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Hurricane Harvey: Impact on Marine Cargo

Chris Folkman, director – Product Management, RMS

Rajkiran Vojjala, vice president – Modeling, RMS

As Hurricane Harvey barreled eastward from Houston, Port of Houston officials spoke of restarting operations by Labor Day (Monday, September 4) after its channels are checked for shoaling and obstructions. The eighth busiest container port in the U.S. reported no major damage to its terminals, warehouses or storage facilities, and traffic was diverted to other regional ports and processing facilities away from the storm’s path. Maritime officials, it seems, have learned lessons from Superstorm Sandy, where cargo was hastily unstacked in anticipation of high winds before a devastating storm surge caused extensive damage to cargo, chassis, and port warehouses.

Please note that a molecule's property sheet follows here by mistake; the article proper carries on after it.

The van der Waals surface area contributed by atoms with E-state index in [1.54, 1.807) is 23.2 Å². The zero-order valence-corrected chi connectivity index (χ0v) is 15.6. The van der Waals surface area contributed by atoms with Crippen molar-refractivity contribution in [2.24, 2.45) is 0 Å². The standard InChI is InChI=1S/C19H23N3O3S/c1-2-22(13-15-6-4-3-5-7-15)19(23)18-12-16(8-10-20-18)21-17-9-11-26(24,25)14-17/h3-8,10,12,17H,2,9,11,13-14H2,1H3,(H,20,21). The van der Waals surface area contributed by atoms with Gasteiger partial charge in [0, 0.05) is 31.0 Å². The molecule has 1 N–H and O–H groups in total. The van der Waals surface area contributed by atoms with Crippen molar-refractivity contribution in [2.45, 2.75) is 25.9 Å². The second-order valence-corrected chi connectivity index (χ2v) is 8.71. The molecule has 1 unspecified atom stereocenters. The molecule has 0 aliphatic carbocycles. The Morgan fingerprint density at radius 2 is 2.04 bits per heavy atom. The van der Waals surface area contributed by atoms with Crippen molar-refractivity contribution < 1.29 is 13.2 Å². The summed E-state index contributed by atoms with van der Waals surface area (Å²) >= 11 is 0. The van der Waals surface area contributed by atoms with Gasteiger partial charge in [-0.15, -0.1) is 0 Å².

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Will a Clearer Picture Emerge for Terrorism Insurers?

What a difference a week makes. A week before the tragic events in Manchester, RMS was in New York, and the previous week in London as we hosted over 400 risk professionals from across the (re)insurance industry at two half day terrorism seminars. The seminars featured several of the world’s leading experts on counterterrorism, modeling, and terrorism risk management and highlighted the fluid threat environment, its insurance implications, and the impact of technology on terrorism risk. Continue reading

The Rise and Stall of Terrorism Insurance